TableGen Fundamentals


TableGen’s purpose is to help a human develop and maintain records of domain-specific information. Because there may be a large number of these records, it is specifically designed to allow writing flexible descriptions and for common features of these records to be factored out. This reduces the amount of duplication in the description, reduces the chance of error, and makes it easier to structure domain specific information.

The core part of TableGen parses a file, instantiates the declarations, and hands the result off to a domain-specific TableGen backend for processing. The current major user of TableGen is the LLVM code generator.

Note that if you work on TableGen much, and use emacs or vim, that you can find an emacs “TableGen mode” and a vim language file in the llvm/utils/emacs and llvm/utils/vim directories of your LLVM distribution, respectively.

Basic concepts

TableGen files consist of two key parts: ‘classes’ and ‘definitions’, both of which are considered ‘records’.

TableGen records have a unique name, a list of values, and a list of superclasses. The list of values is the main data that TableGen builds for each record; it is this that holds the domain specific information for the application. The interpretation of this data is left to a specific TableGen backend, but the structure and format rules are taken care of and are fixed by TableGen.

TableGen definitions are the concrete form of ‘records’. These generally do not have any undefined values, and are marked with the ‘def‘ keyword.

TableGen classes are abstract records that are used to build and describe other records. These ‘classes’ allow the end-user to build abstractions for either the domain they are targeting (such as “Register”, “RegisterClass”, and “Instruction” in the LLVM code generator) or for the implementor to help factor out common properties of records (such as “FPInst”, which is used to represent floating point instructions in the X86 backend). TableGen keeps track of all of the classes that are used to build up a definition, so the backend can find all definitions of a particular class, such as “Instruction”.

TableGen multiclasses are groups of abstract records that are instantiated all at once. Each instantiation can result in multiple TableGen definitions. If a multiclass inherits from another multiclass, the definitions in the sub-multiclass become part of the current multiclass, as if they were declared in the current multiclass.

An example record

With no other arguments, TableGen parses the specified file and prints out all of the classes, then all of the definitions. This is a good way to see what the various definitions expand to fully. Running this on the file prints this (at the time of this writing):

def ADD32rr {   // Instruction X86Inst I
  string Namespace = "X86";
  dag OutOperandList = (outs GR32:$dst);
  dag InOperandList = (ins GR32:$src1, GR32:$src2);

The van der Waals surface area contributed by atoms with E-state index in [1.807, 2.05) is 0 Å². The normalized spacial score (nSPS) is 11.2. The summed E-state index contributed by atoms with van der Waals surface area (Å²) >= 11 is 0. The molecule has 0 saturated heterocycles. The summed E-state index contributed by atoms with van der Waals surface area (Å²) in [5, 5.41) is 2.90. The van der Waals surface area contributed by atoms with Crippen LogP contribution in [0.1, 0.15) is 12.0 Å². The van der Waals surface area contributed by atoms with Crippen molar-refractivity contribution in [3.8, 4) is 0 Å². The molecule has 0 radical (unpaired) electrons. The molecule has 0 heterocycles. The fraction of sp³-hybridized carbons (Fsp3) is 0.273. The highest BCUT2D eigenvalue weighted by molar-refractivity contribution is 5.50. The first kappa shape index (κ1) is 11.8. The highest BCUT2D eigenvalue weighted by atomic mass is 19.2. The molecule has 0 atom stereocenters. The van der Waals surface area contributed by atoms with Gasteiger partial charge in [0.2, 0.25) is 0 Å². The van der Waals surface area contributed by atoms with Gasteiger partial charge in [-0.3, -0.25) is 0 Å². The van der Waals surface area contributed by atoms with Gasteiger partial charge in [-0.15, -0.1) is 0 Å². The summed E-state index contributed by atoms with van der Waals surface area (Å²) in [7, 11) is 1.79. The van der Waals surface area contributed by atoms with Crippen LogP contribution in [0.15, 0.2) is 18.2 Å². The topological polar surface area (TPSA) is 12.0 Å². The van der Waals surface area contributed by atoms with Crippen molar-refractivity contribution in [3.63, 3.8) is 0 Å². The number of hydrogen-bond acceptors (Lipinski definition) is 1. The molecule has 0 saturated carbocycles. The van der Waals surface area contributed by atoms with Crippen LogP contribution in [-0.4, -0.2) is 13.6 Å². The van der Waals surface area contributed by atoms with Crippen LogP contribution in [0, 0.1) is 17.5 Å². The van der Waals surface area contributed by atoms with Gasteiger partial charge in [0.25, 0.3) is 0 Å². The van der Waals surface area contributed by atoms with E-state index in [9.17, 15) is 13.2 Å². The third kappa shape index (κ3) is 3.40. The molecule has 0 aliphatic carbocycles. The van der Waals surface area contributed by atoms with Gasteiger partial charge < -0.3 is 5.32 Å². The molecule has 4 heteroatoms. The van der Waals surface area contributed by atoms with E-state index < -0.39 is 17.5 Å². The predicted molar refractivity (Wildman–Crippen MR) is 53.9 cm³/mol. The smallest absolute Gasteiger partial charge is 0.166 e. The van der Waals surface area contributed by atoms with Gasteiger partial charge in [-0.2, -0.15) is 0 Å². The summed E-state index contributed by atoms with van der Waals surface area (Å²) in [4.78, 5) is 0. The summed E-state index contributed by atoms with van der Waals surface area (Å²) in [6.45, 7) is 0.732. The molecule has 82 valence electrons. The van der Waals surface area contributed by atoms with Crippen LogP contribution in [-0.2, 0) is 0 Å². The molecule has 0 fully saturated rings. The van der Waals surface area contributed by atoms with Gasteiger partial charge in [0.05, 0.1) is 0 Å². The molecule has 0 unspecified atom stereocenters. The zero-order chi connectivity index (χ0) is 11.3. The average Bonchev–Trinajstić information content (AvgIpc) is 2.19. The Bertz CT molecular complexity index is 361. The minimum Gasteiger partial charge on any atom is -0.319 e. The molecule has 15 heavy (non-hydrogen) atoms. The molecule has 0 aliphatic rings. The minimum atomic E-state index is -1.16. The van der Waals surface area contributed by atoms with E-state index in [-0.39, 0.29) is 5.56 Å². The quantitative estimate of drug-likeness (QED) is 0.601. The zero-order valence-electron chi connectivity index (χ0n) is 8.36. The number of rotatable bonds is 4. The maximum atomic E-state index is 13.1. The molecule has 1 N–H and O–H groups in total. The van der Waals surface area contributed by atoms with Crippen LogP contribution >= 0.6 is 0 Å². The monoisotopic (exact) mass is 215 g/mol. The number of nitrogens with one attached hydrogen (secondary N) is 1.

string AsmString = "add{l}\t{$src2, $dst|$dst, $src2}";
  list<dag> Pattern = [(set GR32:$dst, (add GR32:$src1, GR32:$src2))];
  list<Register> Uses = [];
  list<Register> Defs = [EFLAGS];
  list<Predicate> Predicates = [];
  int CodeSize = 3;
  int AddedComplexity = 0;
  bit isReturn = 0;
  bit isBranch = 0;
  bit isIndirectBranch = 0;
  bit isBarrier = 0;
  bit isCall = 0;
  bit canFoldAsLoad = 0;
  bit mayLoad = 0;
  bit mayStore = 0;
  bit isImplicitDef = 0;
  bit isConvertibleToThreeAddress = 1;
  bit isCommutable = 1;
  bit isTerminator = 0;
  bit isReMaterializable = 0;
  bit isPredicable = 0;
  bit hasDelaySlot = 0;
  bit usesCustomInserter = 0;
  bit hasCtrlDep = 0;
  bit isNotDuplicable = 0;
  bit hasSideEffects = 0;
  bit neverHasSideEffects = 0;
  InstrItinClass Itinerary = NoItinerary;
  string Constraints = "";
  string DisableEncoding = "";
  bits<8> Opcode = { 0, 0, 0, 0, 0, 0, 0, 1 };
  Format Form = MRMDestReg;
  bits<6> FormBits = { 0, 0, 0, 0, 1, 1 };
  ImmType ImmT = NoImm;
  bits<3> ImmTypeBits = { 0, 0, 0 };
  bit hasOpSizePrefix = 0;
  bit hasAdSizePrefix = 0;
  bits<4> Prefix = { 0, 0, 0, 0 };
  bit hasREX_WPrefix = 0;
  FPFormat FPForm = ?;
  bits<3> FPFormBits = { 0, 0, 0 };

This definition corresponds to the 32-bit register-register add instruction of the x86 architecture. def ADD32rr defines a record named ADD32rr, and the comment at the end of the line indicates the superclasses of the definition. The body of the record contains all of the data that TableGen assembled for the record, indicating that the instruction is part of the “X86” namespace, the pattern indicating how the instruction should be emitted into the assembly file, that it is a two-address instruction, has a particular encoding, etc. The contents and semantics of the information in the record are specific to the needs of the X86 backend, and are only shown as an example.

As you can see, a lot of information is needed for every instruction supported by the code generator, and specifying it all manually would be unmaintainable, prone to bugs, and tiring to do in the first place. Because we are using TableGen, all of the information was derived from the following definition:

let Defs = [EFLAGS],
    isCommutable = 1,                  // X = ADD Y,Z --> X = ADD Z,Y
    isConvertibleToThreeAddress = 1 in // Can transform into LEA.
def ADD32rr  : I<0x01, MRMDestReg, (outs GR32:$dst),
                                   (ins GR32:$src1, GR32:$src2),
                 "add{l}\t{$src2, $dst|$dst, $src2}",
                 [(set GR32:$dst, (add GR32:$src1, GR32:$src2))]>;

This definition makes use of the custom class I (extended from the custom class X86Inst), which is defined in the X86-specific TableGen file, to factor out the common features that instructions of its class share. A key feature of TableGen is that it allows the end-user to define the abstractions they prefer to use when describing their information.

Each def record has a special entry called “NAME”. This is the name of the record (“ADD32rr” above). In the general case def names can be formed from various kinds of string processing expressions and NAME resolves to the final value obtained after resolving all of those expressions. The user may refer to NAME anywhere she desires to use the ultimate name of the def. NAME should not be defined anywhere else in user code to avoid conflicts.